By R. Wayne Mezitt
Starting in August and continuing well into autumn, it’s hard to miss the ubiquitous sprays of yellow on roadsides, meadows and other untended sunny sites. The profuse flower-heads of goldenrod vary in color intensity, size and shape; all are yellow-flowering, and depending upon species, their height and spread can be less than a foot tall and wide to more than six feet. Two dozen or more distinct species are native to this region, coming into bloom at differing times, extending the season of color to as much as three months.
Goldenrod (botanical name: Solidago) is a superb pollinator plant. Its protracted flowering season attracts many species of bees, butterflies and other pollinators, making it an ideal choice for native wildflower gardens and meadow plantings. Goldenrod honey is dark and spicy and it has become a popular consumer product with beekeepers. Goldenrod’s diverse flower-plumes also make wonderful, long-lasting cut flowers, particularly in combination with contrasting blooms of other wildflowers.
Until recently, goldenrods were seldom grown as garden plants in the USA. Probably because they are so ingenuous in nature, gardeners in this region consider them to be a “weed”. And that’s not entirely unwarranted: some types can rapidly develop into a problematic garden “thug” due to their propensity to germinate and grow quickly from wind-dispersed seed. Once settled-in for a year or two, removing a heavy clump with its dense mat of roots and rhizomes can be a hefty challenge; and even only a small piece left behind will regrow into a robust plant next season.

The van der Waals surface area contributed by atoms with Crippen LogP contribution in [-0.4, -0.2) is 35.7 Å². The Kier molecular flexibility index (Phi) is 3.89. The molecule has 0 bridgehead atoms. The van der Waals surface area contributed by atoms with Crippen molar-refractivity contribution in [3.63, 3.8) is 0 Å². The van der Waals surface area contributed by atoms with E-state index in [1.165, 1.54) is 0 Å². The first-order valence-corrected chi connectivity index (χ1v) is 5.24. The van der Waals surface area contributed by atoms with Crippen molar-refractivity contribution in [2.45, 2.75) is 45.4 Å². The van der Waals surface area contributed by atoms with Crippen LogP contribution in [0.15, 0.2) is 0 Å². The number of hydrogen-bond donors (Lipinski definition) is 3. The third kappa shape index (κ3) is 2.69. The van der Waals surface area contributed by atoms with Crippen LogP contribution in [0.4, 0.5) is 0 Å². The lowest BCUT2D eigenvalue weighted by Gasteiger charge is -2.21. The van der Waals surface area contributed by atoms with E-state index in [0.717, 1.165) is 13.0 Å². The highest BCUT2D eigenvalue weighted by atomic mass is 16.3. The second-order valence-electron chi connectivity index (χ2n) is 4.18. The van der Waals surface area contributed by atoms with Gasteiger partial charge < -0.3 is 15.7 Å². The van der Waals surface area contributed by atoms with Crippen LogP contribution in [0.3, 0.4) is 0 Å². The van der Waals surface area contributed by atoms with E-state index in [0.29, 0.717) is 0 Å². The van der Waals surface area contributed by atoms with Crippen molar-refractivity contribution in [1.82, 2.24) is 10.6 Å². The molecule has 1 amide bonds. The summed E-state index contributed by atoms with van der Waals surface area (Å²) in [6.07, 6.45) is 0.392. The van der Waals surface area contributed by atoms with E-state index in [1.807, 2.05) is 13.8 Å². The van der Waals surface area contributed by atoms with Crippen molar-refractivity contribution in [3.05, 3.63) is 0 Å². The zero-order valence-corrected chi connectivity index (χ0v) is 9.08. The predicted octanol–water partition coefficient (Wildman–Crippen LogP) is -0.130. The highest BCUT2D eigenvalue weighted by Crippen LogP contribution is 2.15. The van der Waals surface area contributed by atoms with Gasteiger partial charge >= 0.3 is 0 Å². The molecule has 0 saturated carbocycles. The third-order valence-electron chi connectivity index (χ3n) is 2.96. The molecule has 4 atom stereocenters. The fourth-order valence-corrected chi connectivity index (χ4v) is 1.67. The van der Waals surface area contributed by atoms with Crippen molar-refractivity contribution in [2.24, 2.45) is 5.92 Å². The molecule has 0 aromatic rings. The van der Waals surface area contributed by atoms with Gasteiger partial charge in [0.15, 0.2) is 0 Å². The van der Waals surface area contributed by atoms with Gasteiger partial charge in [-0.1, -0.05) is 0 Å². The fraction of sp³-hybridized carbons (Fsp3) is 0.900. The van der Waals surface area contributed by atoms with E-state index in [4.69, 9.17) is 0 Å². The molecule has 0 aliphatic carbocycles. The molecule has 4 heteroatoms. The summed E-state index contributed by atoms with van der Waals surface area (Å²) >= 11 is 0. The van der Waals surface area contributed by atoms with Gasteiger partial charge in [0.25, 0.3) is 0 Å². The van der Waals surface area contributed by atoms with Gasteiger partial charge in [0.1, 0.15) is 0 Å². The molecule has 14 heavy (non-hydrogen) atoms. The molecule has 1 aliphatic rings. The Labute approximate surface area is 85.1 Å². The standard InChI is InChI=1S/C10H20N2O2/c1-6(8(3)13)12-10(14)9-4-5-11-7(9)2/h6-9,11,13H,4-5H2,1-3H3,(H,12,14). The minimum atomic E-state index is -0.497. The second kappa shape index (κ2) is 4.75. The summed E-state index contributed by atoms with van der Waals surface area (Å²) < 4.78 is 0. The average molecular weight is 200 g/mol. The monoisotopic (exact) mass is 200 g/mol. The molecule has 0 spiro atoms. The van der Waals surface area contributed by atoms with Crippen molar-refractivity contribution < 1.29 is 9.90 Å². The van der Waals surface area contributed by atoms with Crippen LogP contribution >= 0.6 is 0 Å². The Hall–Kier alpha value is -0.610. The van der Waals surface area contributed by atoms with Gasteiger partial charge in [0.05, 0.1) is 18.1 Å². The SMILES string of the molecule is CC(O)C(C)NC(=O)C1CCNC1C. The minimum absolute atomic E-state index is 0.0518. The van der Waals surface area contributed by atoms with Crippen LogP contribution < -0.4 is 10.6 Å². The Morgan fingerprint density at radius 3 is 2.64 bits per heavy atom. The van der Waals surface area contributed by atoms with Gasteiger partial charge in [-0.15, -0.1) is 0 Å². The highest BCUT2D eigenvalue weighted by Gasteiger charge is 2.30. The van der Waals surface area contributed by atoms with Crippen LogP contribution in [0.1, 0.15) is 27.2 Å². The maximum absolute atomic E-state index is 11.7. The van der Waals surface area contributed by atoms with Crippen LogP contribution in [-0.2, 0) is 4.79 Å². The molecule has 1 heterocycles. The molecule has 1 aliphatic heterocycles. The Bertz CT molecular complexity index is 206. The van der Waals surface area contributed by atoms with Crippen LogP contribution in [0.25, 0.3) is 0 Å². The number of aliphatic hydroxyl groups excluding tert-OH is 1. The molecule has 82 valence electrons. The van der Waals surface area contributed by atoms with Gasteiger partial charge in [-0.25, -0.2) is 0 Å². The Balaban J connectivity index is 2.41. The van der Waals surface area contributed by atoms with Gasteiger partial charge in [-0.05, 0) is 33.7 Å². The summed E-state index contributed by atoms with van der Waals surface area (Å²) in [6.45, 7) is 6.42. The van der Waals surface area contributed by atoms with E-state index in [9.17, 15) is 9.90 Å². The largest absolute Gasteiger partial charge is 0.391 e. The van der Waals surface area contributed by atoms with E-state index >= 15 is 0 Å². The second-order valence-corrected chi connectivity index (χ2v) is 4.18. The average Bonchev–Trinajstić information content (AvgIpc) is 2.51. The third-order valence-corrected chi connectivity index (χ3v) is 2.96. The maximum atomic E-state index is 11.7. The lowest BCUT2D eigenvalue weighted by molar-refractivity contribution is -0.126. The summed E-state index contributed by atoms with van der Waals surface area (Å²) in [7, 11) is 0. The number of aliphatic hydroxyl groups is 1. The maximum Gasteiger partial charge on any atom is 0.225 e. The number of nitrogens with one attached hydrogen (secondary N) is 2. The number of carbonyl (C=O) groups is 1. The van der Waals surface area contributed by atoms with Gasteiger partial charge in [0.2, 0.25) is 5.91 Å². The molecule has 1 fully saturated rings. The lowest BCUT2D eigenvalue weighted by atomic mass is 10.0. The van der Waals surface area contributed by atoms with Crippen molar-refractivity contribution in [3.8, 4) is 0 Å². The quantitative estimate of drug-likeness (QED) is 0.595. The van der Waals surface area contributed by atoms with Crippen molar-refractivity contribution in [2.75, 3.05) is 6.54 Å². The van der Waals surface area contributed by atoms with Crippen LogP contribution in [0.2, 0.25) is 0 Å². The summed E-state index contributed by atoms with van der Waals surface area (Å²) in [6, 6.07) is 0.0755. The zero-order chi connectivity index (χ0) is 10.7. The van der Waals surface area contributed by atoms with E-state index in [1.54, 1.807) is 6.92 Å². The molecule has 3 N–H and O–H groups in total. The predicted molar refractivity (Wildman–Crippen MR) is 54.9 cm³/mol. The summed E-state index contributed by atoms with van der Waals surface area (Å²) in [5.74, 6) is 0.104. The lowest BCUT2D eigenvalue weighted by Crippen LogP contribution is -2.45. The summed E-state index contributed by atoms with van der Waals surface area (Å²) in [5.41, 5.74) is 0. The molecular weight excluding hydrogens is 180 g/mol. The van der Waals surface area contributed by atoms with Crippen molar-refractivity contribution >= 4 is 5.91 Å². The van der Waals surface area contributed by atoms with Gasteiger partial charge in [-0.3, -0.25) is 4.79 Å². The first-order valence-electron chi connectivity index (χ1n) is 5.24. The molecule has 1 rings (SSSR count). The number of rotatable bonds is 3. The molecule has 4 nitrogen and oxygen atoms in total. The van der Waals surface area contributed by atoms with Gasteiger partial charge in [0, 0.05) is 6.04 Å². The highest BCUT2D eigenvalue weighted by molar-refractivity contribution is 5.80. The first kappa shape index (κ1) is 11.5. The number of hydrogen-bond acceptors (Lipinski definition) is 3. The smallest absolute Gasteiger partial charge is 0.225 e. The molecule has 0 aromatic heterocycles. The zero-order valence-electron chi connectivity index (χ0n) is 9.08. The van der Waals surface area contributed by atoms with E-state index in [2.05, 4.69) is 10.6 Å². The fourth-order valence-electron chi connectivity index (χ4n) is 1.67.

But in European gardens, goldenrod has long been favored as an attractive summer-flowering perennial, a major garden feature. Thanks to hybridizing successes, the cultivars and hybrids now coming onto the market are much better suited to our gardens with far better performance attributes and less propensity to spread and dominate. Look for names like ‘Fireworks’, ‘Golden Fleece’, ‘Solar Cascade’ and ‘Golden Baby’ at your local garden center. There’s even a variegated-leaf cultivar of zig-zag goldenrod, Solidago flexicaulis ‘Variegata’, adding its yellow-splashed foliage appeal before the blooms appear.
By now you probably know that goldenrod has been wrongly accused of causing hay-fever. That’s because it blooms concurrently and in the same areas with the less conspicuous ragweed, whose pollen is readily carried on the wind. Goldenrod pollen grains are heavy, requiring physical assistance from bees and butterflies to be transported. So spend a few minutes noticing all the goldenrods this season—you may be pleasantly surprised when you take the time to appreciate such a bounty of color and form!
Wayne Mezitt is a 3rd generation nurseryman, a Massachusetts Certified Horticulturist, now chairman of Weston Nurseries of Hopkinton, Chelmsford & Hingham MA, and owner of “Hort-Sense”, a horticultural advisory business. He currently serves in various capacities on several horticulturally-related organizations, including the Massachusetts Horticultural Society at The Gardens at Elm Bank in Wellesley MA, and chairman for the Massachusetts Invasive Plant Advisory Group (MIPAG).